The PAD also supports schools that organise international exchange schemes by cooperating with foundations. For example, the initiative ”JIA School Partnerships” (JIA-Schulpartnerschaften) of the Deutsche Telekom Foundation supports schools who organise MINT-based projects with schools in Eastern Europe. Together with the Central Agency for German Schools Abroad (Zentralstelle für das Auslandsschulwesen – ZfA) and the PAD, the Deutsche Telekom-Stiftung (German Telekom Foundation) helps future MINT teachers from eastern Europe sit in on classes. The Mercator School Partnership Fund Germany-China (Schulpartnerschaftsfonds Deutschland-China) which is funded through the education network of the Mercator Foundation supports lighthouse projects in the field of German-Chinese school exchanges.

Schools abroad are a central element of foreign cultural and educational policy. The guidelines for schools abroad are encounter between the society and the culture of Germany and the host country, securing and expanding on school provision for German children abroad, and promoting German teaching in foreign school systems.

Joint coordination between the Federal Government and the Länder concerning school work abroad is carried out in the Joint Committee of the Federation and the Länder on School Affairs Abroad (Bund-Länder-Ausschuss für schulische Arbeit im Ausland – BLASchA).

German schools abroad are places of encounter and intercultural dialogue. With bilingual courses and binational courses and certificates, German schools abroad contribute to the appreciation and internationalisation of German qualifications abroad.

At the end of their schooling, students usually graduate with a German or binational qualification: the German Hauptschulabschluss, the Mittlere Schulabschluss, vocational training qualifications and the Abitur. In addition, degrees from the home country and degrees from the International Baccalaureat Organisation (IBO) can be awarded, which under certain conditions can lead to admission to higher education in Germany.

At lower secondary level, German schools abroad generally offer all courses of education. The forms of differentiation are applied as required and are based on the objectives and specifications of the Standing Conference. The qualifications and entitlements at the end of lower secondary level are acquired in examinations that have been conducted since 2008 on the basis of centrally organised written examination tasks of the Standing Conference.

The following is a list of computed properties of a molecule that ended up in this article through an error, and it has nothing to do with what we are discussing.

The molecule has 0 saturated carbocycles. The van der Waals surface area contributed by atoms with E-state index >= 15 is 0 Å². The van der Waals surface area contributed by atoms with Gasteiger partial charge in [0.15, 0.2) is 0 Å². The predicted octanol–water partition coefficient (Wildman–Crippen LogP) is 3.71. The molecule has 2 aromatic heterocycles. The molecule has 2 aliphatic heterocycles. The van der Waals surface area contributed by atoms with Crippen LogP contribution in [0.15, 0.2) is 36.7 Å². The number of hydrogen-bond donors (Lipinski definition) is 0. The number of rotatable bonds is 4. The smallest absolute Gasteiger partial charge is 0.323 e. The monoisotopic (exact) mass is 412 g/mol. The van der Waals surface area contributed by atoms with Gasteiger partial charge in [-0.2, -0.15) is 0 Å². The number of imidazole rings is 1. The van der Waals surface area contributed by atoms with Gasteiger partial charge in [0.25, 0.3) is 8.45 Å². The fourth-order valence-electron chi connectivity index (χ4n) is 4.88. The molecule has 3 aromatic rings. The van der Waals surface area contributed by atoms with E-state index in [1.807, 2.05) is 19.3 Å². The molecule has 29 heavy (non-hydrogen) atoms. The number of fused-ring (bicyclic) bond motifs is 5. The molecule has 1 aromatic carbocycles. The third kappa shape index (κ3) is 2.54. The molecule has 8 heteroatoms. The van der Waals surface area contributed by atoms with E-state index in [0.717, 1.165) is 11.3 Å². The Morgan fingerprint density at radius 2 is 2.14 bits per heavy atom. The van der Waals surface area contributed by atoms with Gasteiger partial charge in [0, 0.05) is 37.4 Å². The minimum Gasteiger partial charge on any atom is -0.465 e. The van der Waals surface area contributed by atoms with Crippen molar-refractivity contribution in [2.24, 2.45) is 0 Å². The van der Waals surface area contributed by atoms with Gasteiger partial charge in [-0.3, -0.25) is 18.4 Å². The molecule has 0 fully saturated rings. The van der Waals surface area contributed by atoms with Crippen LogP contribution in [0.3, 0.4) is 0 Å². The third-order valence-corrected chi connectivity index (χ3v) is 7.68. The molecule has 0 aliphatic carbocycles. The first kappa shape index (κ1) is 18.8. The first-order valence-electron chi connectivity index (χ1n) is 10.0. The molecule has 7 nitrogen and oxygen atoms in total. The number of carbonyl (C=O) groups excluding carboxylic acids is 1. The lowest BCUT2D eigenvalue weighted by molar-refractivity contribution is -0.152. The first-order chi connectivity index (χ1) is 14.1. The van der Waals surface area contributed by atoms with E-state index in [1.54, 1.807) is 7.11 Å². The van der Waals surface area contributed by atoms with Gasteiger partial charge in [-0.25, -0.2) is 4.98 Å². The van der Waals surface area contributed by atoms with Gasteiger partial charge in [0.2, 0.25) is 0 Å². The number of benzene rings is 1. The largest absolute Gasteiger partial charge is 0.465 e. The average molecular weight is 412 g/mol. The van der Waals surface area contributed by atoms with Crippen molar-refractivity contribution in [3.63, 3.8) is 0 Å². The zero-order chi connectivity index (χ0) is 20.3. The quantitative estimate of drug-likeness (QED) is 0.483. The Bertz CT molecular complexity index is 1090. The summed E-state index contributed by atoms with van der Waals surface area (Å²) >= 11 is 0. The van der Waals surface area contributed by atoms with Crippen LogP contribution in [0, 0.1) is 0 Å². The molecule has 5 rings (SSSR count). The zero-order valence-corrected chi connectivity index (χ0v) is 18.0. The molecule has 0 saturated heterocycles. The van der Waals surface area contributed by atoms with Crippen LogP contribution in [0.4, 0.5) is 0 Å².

Starting in 2016, the Standing Conference of the Ministers of Education and Cultural Affairs of the Länder in the Federal Republic of Germany established the worldwide uniform German International Abitur for Teaching and Examinations at German Schools Abroad (Deutsches Internationales Abitur für Unterricht und Prüfungen der gymnasialen Oberstufe). Within the German Abitur, up to half of the lessons can in future take place in English or in the language of the country in which the German school is located. The German International Abitur also makes it possible for subjects and examinations in the home country to be taken into account for the German Abitur. The prerequisite for this are corresponding agreements with the partner country. The acquisition of the German language at the level of a first language remains the basis for this.

By strengthening the position of bilingual and foreign-language or national-language elements in the degrees, the Standing Conference sets an example for intercultural encounters and ex-changes with other educational systems and traditions. All German courses of study abroad continue to aim at permeability to courses of study in Germany and connection to higher German courses of study and degrees.

Further information on the placement of volunteers within the framework of the voluntary service "kulturweit" and on the exchange of volunteers with France in cooperation with the German-French Youth Organisation (Deutsch-Französisches Jugendwerk – DFJW) by the PAD can be found in the section on mobility in adult education.